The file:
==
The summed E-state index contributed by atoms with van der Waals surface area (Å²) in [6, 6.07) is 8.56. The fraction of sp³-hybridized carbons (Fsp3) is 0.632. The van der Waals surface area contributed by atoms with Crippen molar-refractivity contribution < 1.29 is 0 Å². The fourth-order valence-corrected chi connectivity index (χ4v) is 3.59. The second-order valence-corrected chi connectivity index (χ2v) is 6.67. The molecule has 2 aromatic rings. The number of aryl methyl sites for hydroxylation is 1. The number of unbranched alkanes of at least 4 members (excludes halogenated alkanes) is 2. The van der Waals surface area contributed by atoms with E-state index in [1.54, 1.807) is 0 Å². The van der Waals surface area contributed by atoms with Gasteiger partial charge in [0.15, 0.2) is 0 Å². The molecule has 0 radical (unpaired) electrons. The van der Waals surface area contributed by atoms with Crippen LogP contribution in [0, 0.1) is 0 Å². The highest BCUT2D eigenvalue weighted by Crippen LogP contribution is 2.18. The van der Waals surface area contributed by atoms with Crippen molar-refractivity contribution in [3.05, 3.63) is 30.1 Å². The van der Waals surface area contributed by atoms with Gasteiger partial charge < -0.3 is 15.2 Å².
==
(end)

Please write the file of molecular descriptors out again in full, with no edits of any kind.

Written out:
The summed E-state index contributed by atoms with van der Waals surface area (Å²) in [6, 6.07) is 8.56. The fraction of sp³-hybridized carbons (Fsp3) is 0.632. The van der Waals surface area contributed by atoms with Crippen molar-refractivity contribution < 1.29 is 0 Å². The fourth-order valence-corrected chi connectivity index (χ4v) is 3.59. The second-order valence-corrected chi connectivity index (χ2v) is 6.67. The molecule has 2 aromatic rings. The number of aryl methyl sites for hydroxylation is 1. The number of unbranched alkanes of at least 4 members (excludes halogenated alkanes) is 2. The van der Waals surface area contributed by atoms with E-state index in [1.54, 1.807) is 0 Å². The van der Waals surface area contributed by atoms with Gasteiger partial charge in [0.15, 0.2) is 0 Å². The molecule has 0 radical (unpaired) electrons. The van der Waals surface area contributed by atoms with Crippen LogP contribution in [0, 0.1) is 0 Å². The highest BCUT2D eigenvalue weighted by Crippen LogP contribution is 2.18. The van der Waals surface area contributed by atoms with Crippen molar-refractivity contribution in [3.05, 3.63) is 30.1 Å². The van der Waals surface area contributed by atoms with Gasteiger partial charge < -0.3 is 15.2 Å².